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IslamisationComparative Perspectives from History$
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A. C. S. Peacock

Print publication date: 2017

Print ISBN-13: 9781474417129

Published to Edinburgh Scholarship Online: May 2021

DOI: 10.3366/edinburgh/9781474417129.001.0001

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PRINTED FROM EDINBURGH SCHOLARSHIP ONLINE (www.edinburgh.universitypressscholarship.com). (c) Copyright Edinburgh University Press, 2022. All Rights Reserved. An individual user may print out a PDF of a single chapter of a monograph in ESO for personal use.date: 05 July 2022

The Conversion Curve Revisited

The Conversion Curve Revisited

(p.69) 4 The Conversion Curve Revisited

Richard W. Bulliet

Edinburgh University Press

In 1970, I published ‘A Quantitative Approach to Medieval Muslim Biographical Dictionaries’ in the Journal of the Economic and Social History of the Orient.1 Originally a part of my doctoral thesis, the article sought to derive fluctuations over time in traffic flows along the major caravan routes passing through Nishapur, a major city in north-eastern Iran, from the place names borne by the religious elite of that city during the first Islamic centuries. A second part of my submission was gently rejected by the editor. It dealt with a bell-shaped curve that traced the rise and fall in popularity of the personal names Muhammad, Ahmad, ʿAli, al-Hasan and al-Husain during the same period. Four years later, when I was teaching at the University of California, Berkeley, I was still puzzling over the bell-shaped curve of overtly religious Islamic naming.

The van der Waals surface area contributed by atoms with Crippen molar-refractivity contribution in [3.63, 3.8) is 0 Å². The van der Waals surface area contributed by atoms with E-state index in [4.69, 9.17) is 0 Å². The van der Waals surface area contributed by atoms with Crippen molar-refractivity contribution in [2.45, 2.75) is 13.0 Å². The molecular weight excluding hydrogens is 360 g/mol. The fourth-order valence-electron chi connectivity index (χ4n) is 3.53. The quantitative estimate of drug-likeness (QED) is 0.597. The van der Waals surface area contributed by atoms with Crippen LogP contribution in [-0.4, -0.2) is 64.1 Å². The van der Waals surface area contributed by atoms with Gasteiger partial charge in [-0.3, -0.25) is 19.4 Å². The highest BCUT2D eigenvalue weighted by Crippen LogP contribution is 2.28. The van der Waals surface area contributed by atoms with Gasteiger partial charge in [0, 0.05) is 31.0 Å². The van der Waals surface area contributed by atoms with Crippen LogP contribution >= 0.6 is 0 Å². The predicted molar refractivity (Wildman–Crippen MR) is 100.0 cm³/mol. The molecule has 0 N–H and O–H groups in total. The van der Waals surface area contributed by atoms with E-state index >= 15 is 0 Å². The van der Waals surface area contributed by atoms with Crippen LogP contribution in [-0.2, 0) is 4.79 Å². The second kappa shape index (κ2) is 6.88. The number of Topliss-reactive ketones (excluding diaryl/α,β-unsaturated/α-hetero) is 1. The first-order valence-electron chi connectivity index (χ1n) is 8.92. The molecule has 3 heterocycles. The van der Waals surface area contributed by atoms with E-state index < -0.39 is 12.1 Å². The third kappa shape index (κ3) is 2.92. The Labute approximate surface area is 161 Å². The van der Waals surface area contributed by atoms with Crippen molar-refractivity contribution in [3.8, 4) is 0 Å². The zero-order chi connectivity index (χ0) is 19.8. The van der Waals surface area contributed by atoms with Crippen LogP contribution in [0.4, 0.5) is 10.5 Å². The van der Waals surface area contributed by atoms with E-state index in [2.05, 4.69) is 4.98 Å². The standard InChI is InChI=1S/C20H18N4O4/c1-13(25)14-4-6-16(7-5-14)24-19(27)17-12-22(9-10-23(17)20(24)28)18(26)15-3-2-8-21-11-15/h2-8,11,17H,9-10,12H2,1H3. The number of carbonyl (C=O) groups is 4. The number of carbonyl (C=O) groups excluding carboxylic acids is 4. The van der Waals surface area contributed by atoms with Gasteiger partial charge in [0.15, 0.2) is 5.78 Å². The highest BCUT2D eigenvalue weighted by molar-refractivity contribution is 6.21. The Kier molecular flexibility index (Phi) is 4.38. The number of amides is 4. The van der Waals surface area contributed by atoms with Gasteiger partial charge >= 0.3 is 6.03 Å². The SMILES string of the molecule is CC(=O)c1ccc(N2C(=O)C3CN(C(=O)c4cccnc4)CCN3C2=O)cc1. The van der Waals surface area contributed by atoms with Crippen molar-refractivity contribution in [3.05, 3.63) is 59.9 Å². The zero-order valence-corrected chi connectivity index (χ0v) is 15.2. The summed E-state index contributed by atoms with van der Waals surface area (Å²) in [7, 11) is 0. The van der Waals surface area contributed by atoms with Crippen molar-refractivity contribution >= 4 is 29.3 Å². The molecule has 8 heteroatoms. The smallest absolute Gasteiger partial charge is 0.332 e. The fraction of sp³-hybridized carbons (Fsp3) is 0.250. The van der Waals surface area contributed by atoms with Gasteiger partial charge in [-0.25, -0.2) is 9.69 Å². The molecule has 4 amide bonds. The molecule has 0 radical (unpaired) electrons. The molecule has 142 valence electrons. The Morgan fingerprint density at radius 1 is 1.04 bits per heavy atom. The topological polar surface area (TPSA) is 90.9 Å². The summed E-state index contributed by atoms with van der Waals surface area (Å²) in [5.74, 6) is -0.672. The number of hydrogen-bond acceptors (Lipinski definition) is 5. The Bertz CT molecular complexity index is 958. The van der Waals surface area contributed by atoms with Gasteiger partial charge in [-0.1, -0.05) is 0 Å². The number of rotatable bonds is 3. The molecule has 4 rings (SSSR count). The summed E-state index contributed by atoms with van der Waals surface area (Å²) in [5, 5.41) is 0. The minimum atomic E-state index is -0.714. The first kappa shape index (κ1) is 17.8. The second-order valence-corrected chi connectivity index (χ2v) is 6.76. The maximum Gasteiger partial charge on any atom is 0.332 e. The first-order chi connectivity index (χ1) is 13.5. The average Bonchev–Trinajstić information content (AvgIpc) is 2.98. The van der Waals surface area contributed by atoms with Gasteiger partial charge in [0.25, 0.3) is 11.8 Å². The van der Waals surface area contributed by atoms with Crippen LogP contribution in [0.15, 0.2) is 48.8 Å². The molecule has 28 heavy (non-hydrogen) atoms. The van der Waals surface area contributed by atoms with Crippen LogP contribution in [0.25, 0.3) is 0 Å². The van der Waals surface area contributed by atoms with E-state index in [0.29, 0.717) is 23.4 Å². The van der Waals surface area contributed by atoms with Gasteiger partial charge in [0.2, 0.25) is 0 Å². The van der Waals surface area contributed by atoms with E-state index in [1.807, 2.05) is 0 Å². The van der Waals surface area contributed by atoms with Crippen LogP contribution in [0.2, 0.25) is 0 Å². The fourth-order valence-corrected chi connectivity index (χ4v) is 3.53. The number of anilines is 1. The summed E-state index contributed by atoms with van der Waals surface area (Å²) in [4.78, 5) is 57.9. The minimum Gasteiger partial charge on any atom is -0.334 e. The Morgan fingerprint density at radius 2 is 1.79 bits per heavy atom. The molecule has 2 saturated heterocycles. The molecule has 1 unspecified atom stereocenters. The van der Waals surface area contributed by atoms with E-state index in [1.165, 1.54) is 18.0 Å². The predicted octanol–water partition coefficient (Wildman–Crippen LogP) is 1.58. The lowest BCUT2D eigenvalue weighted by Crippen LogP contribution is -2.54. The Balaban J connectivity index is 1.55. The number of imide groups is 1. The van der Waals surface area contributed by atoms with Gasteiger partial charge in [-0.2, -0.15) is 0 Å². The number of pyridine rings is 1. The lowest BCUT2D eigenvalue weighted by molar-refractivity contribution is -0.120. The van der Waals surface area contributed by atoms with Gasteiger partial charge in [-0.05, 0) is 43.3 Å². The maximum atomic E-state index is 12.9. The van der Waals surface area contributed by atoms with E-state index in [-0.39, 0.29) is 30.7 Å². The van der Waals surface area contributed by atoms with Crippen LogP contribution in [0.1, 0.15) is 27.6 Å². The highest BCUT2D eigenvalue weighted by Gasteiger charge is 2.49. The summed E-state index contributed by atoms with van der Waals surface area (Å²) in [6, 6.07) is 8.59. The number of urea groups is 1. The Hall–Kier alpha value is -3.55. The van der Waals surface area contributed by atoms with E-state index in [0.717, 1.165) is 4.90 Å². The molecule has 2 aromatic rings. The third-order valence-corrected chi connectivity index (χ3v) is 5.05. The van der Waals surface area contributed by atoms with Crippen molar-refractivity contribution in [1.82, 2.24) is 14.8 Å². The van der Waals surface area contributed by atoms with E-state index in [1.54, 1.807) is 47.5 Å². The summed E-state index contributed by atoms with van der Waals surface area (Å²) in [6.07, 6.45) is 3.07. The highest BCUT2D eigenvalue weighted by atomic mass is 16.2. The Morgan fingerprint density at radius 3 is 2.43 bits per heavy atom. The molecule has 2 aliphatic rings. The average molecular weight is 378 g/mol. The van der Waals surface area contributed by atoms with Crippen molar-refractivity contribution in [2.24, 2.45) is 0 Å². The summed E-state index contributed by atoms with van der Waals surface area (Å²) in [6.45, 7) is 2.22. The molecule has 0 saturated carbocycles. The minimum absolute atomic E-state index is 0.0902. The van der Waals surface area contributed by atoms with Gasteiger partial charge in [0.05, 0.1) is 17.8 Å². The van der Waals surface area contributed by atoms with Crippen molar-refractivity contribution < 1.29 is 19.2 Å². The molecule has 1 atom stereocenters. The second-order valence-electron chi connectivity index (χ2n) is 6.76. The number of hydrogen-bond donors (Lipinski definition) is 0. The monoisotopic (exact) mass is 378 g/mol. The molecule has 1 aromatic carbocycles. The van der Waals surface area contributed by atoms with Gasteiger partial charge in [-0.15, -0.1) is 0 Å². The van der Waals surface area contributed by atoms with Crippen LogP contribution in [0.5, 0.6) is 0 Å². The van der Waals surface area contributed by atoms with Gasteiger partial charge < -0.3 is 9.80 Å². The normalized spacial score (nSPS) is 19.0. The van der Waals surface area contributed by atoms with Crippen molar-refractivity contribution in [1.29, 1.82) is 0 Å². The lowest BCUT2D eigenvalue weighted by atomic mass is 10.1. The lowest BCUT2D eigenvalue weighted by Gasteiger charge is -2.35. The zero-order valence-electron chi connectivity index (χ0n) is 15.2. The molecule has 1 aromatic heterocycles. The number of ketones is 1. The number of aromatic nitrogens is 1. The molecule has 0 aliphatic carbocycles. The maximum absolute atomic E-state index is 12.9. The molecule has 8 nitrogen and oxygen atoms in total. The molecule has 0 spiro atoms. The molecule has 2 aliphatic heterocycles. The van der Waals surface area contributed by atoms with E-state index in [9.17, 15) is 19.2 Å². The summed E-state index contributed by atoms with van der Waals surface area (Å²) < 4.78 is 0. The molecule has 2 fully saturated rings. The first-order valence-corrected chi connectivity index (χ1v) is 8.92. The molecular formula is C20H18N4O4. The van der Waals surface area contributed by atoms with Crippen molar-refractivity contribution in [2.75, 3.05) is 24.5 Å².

Keywords:   Islam, Names, Conversion, Evidence, Muslim

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